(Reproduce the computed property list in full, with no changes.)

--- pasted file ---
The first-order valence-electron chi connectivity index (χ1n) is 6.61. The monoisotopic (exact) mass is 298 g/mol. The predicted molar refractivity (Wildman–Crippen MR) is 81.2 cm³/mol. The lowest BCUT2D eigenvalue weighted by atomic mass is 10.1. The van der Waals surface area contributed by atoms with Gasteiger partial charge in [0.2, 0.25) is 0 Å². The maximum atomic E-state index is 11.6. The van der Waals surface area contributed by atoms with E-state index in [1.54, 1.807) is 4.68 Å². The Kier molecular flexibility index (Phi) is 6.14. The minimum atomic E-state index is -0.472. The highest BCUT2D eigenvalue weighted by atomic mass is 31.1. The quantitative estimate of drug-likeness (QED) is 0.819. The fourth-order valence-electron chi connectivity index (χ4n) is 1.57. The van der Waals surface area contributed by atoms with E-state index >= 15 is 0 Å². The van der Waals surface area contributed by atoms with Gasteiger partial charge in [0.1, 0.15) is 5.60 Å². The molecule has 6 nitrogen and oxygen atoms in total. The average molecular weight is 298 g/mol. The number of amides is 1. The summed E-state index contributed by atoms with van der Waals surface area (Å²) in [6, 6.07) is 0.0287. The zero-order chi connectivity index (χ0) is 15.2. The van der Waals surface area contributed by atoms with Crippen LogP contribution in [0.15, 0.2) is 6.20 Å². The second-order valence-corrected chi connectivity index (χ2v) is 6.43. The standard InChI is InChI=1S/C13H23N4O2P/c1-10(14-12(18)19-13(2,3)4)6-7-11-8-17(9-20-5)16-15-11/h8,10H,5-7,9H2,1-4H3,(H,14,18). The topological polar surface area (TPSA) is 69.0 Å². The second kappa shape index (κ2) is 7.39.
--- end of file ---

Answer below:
The first-order valence-electron chi connectivity index (χ1n) is 6.61. The monoisotopic (exact) mass is 298 g/mol. The predicted molar refractivity (Wildman–Crippen MR) is 81.2 cm³/mol. The lowest BCUT2D eigenvalue weighted by atomic mass is 10.1. The van der Waals surface area contributed by atoms with Gasteiger partial charge in [0.2, 0.25) is 0 Å². The maximum atomic E-state index is 11.6. The van der Waals surface area contributed by atoms with E-state index in [1.54, 1.807) is 4.68 Å². The Kier molecular flexibility index (Phi) is 6.14. The minimum atomic E-state index is -0.472. The highest BCUT2D eigenvalue weighted by atomic mass is 31.1. The quantitative estimate of drug-likeness (QED) is 0.819. The fourth-order valence-electron chi connectivity index (χ4n) is 1.57. The van der Waals surface area contributed by atoms with E-state index >= 15 is 0 Å². The van der Waals surface area contributed by atoms with Gasteiger partial charge in [0.1, 0.15) is 5.60 Å². The molecule has 6 nitrogen and oxygen atoms in total. The average molecular weight is 298 g/mol. The number of amides is 1. The summed E-state index contributed by atoms with van der Waals surface area (Å²) in [6, 6.07) is 0.0287. The zero-order chi connectivity index (χ0) is 15.2. The van der Waals surface area contributed by atoms with Crippen LogP contribution in [0.15, 0.2) is 6.20 Å². The second-order valence-corrected chi connectivity index (χ2v) is 6.43. The standard InChI is InChI=1S/C13H23N4O2P/c1-10(14-12(18)19-13(2,3)4)6-7-11-8-17(9-20-5)16-15-11/h8,10H,5-7,9H2,1-4H3,(H,14,18). The topological polar surface area (TPSA) is 69.0 Å². The second kappa shape index (κ2) is 7.39.